When it comes to fantasy series, I’ve fallen in love with Prince Freya with every subsequent volume released from VIZ Media’s imprint Shojo Beat. This European fantasy from mangaka Keiko Ishihara focuses on a young girl, Freya, who is thrust into the aftermath of a treacherous plot against her king. Prince Freya Volume 3 is translated to English by Emi Louie-Nishikawa, with touch-up and letter design by Sabrina Heep, and picks up directly where the last volume left off with Freya grieving and thrust into battle.
The last volume saw Freya lose the last of her connection to her childhood as Aleksi is shot with an arrow and disappears. Having escaped one threat and walked into another, Prince Frey Volume 3 puts Freya through the wringer and pushes her further into the character of Prince Edvard while also trying to grieve through her anger. With her best friends gone, her well-being is put into the hands of her new guardian Sir Julius. That said, while Julius worries for her, Freya pushes past his expectations and right into battle as Fort Leren is under siege. While Freya is determined to help the soldiers trapped in the besieged Fort Leren, the reinforcements are days away and the only thing she has to offer them is her presence and everything it represents.
Prince Freya Volume 3 is the most powerful of the series so far. As Prince Edvard, Freya has to embody the Prince of Hope. Though small in frame, her every word and movement must reassure the men in the fort to not lose hope. But, with Aleksi dead along with the woman she attempted to rescue, Freya is consumed by anger. This is a narrative choice that Ishihara makes that stands opposite what we often expect from young women in media. Instead of anger, we’re given stories of sadness — the kind that breaks the spirit and leaves you in the most stereotypical state of vulnerability. That said, Freya’s grief has become a fire in her, and one she must learn to harness into strength. She is allowed to be angry, unlike so many female protagonists.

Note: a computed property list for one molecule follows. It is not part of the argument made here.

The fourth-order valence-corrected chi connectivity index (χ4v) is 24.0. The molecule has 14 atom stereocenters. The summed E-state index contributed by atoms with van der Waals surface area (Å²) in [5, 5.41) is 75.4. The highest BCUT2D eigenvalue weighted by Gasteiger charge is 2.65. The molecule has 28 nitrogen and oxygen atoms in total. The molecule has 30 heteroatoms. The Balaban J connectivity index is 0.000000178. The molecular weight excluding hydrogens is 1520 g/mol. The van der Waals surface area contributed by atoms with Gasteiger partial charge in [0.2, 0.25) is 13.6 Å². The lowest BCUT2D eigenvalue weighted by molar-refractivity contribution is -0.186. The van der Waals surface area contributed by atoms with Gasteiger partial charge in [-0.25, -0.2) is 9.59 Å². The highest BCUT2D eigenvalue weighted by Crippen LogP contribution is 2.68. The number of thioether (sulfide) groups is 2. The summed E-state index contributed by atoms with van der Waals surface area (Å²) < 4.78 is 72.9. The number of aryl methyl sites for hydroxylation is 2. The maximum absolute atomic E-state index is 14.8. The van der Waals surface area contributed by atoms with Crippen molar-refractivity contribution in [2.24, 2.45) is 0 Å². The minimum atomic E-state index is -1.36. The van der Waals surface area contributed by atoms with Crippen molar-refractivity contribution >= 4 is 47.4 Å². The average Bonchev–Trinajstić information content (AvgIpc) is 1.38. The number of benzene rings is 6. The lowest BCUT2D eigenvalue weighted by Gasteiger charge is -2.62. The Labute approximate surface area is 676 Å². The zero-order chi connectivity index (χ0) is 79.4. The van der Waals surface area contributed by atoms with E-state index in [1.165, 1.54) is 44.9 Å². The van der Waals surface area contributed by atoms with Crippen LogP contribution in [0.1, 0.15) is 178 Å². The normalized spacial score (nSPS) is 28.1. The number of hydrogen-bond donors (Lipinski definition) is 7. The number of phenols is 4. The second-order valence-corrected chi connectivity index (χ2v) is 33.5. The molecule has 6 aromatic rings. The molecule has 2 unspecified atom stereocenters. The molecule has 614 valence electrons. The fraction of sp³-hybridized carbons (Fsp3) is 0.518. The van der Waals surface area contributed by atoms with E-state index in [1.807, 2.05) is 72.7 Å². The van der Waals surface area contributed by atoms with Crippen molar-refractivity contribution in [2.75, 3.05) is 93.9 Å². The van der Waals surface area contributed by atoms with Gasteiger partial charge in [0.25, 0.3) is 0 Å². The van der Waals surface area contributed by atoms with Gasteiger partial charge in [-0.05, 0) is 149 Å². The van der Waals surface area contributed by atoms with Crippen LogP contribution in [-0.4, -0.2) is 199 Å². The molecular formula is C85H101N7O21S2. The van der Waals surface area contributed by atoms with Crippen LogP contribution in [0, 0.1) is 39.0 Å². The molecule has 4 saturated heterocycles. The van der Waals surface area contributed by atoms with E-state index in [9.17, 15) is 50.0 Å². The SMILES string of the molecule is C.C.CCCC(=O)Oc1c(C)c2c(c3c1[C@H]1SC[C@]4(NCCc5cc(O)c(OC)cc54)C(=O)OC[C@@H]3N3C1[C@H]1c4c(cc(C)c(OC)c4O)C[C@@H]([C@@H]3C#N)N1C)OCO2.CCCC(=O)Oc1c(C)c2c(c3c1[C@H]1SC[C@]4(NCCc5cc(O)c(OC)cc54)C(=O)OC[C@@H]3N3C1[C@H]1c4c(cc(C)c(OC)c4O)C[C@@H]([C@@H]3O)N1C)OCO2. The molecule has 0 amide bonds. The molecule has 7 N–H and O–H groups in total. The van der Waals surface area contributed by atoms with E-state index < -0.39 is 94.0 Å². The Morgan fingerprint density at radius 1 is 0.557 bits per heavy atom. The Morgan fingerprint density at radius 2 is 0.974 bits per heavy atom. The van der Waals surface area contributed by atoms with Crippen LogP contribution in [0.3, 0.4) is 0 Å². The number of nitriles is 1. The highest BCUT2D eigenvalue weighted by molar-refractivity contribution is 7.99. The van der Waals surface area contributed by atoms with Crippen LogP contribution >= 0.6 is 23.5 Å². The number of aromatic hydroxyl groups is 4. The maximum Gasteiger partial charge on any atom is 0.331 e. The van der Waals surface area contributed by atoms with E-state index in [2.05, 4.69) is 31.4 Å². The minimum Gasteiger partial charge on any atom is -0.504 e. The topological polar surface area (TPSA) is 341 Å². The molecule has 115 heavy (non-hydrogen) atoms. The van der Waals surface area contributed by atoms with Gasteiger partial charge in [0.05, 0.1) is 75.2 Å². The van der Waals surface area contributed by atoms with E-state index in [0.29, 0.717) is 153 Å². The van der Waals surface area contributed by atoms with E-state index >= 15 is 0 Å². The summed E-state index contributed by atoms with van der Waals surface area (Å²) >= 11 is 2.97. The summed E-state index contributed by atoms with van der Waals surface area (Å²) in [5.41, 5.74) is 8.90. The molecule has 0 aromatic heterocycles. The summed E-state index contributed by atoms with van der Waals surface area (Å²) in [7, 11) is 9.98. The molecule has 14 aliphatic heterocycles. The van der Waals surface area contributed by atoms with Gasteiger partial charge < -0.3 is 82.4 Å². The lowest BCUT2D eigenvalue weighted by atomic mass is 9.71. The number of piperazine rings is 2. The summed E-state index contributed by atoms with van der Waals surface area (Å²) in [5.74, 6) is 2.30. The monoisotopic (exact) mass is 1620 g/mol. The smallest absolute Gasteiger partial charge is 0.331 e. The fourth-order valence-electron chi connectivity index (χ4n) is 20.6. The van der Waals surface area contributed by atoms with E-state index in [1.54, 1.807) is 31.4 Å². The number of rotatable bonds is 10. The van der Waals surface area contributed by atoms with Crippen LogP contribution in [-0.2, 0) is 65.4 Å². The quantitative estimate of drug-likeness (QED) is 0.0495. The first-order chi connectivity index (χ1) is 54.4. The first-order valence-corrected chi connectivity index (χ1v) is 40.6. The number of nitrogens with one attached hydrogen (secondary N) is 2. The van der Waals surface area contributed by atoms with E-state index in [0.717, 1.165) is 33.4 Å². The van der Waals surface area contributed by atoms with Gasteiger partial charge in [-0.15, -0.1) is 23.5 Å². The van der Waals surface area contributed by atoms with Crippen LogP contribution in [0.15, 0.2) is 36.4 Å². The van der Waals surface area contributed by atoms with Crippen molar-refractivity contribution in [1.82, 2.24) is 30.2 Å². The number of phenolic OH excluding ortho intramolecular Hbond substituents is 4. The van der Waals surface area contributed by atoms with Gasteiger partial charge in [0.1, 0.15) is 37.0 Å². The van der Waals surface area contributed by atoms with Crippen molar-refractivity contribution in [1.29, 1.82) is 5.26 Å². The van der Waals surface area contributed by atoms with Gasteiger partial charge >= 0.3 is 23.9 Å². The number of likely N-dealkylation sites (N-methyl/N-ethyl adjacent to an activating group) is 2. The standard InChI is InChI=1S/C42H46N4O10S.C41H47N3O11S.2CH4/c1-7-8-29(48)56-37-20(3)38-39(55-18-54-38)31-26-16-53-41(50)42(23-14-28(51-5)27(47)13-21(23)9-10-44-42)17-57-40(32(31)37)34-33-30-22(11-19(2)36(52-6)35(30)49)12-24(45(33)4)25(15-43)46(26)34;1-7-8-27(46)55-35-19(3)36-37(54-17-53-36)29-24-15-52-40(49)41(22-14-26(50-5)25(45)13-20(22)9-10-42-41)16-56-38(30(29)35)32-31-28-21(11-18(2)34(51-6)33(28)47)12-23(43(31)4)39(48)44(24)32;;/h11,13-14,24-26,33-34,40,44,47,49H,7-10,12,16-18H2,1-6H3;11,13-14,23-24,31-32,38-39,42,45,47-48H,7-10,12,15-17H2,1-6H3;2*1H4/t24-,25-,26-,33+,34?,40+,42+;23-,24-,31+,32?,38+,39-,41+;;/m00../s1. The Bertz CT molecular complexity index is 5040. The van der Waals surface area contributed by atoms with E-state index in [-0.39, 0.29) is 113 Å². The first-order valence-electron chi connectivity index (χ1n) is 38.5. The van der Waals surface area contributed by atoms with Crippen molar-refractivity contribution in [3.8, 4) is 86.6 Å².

While Julius pushes Freya to process her grief in a constructive way, he doesn’t push her away from her anger when she voices her need for it. There is pain and fear throughout this volume but through it all Freya doesn’t stop moving, even when outmatched and injured. Her strength is on full display, even through her physical weakness.
Additionally, Ishihara’s artwork is fierce. It’s beautifully striking in moments, drenched in romance the next, and also features some fairly brutal action moments — something she opened the series up with when Aaron was beheaded in the first volume. Truly, Prince Freya showcases the depth of shojo manga, a demographic often overlooked when it comes to action. Ishihara’s story showcases how romance, grief, royal power struggles, and brutal action sequences and all converge for a powerful story.
Overall, Prince Freya Volume 3 is yet another strong addition to the story. It’s narratives like this one that make me wish that Shojo Beat offered a service akin the Shonen Jump App with simulpublication of individual chapters. If you’re looking for European fantasy to sweep you away, this is a title to pick up.
Prince Freya Volume 3 is available from booksellers October 6, 2020.
Prince Freya Volume 3
Prince Freya Volume 3 is yet another strong addition to the story. It’s narratives like this one that make me wish that Shojo Beat offered a service akin the Shonen Jump App with simulpublication of individual chapters. If you’re looking for European fantasy to sweep you away, this is a title to pick up.
Kate is co-founder, EIC, and CCO of BWT. She’s also a Certified Rotten Tomatoes Critic, host, and creator of our flagship podcast, But Why Tho?. She also manages all PR relationships for comics, manga, film, TV, and anime. She has an MA in Cultural Anthropology and Religious Studies focusing on how pop culture impacts society.